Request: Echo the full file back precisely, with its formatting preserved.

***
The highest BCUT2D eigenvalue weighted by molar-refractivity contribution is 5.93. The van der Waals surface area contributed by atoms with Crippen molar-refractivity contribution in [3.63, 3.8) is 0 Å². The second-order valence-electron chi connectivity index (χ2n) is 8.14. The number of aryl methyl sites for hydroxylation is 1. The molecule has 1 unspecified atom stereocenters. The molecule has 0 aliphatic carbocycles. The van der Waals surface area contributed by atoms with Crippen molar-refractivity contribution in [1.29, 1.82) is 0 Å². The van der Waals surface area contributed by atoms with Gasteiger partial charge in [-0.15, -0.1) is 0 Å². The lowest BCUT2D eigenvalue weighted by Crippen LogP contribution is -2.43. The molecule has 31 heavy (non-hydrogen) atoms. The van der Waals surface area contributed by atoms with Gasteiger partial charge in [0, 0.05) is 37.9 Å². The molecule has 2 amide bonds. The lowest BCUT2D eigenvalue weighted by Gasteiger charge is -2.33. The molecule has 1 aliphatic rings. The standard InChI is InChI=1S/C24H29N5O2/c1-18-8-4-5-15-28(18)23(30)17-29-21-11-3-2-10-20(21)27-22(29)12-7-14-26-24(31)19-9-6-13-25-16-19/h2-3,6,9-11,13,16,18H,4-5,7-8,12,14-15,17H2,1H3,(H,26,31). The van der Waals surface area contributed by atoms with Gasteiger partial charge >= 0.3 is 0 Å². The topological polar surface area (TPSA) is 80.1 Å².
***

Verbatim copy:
The highest BCUT2D eigenvalue weighted by molar-refractivity contribution is 5.93. The van der Waals surface area contributed by atoms with Crippen molar-refractivity contribution in [3.63, 3.8) is 0 Å². The second-order valence-electron chi connectivity index (χ2n) is 8.14. The number of aryl methyl sites for hydroxylation is 1. The molecule has 1 unspecified atom stereocenters. The molecule has 0 aliphatic carbocycles. The van der Waals surface area contributed by atoms with Crippen molar-refractivity contribution in [1.29, 1.82) is 0 Å². The van der Waals surface area contributed by atoms with Gasteiger partial charge in [-0.15, -0.1) is 0 Å². The lowest BCUT2D eigenvalue weighted by Crippen LogP contribution is -2.43. The molecule has 31 heavy (non-hydrogen) atoms. The van der Waals surface area contributed by atoms with Gasteiger partial charge in [0, 0.05) is 37.9 Å². The molecule has 2 amide bonds. The lowest BCUT2D eigenvalue weighted by Gasteiger charge is -2.33. The molecule has 1 aliphatic rings. The standard InChI is InChI=1S/C24H29N5O2/c1-18-8-4-5-15-28(18)23(30)17-29-21-11-3-2-10-20(21)27-22(29)12-7-14-26-24(31)19-9-6-13-25-16-19/h2-3,6,9-11,13,16,18H,4-5,7-8,12,14-15,17H2,1H3,(H,26,31). The van der Waals surface area contributed by atoms with Gasteiger partial charge >= 0.3 is 0 Å². The topological polar surface area (TPSA) is 80.1 Å².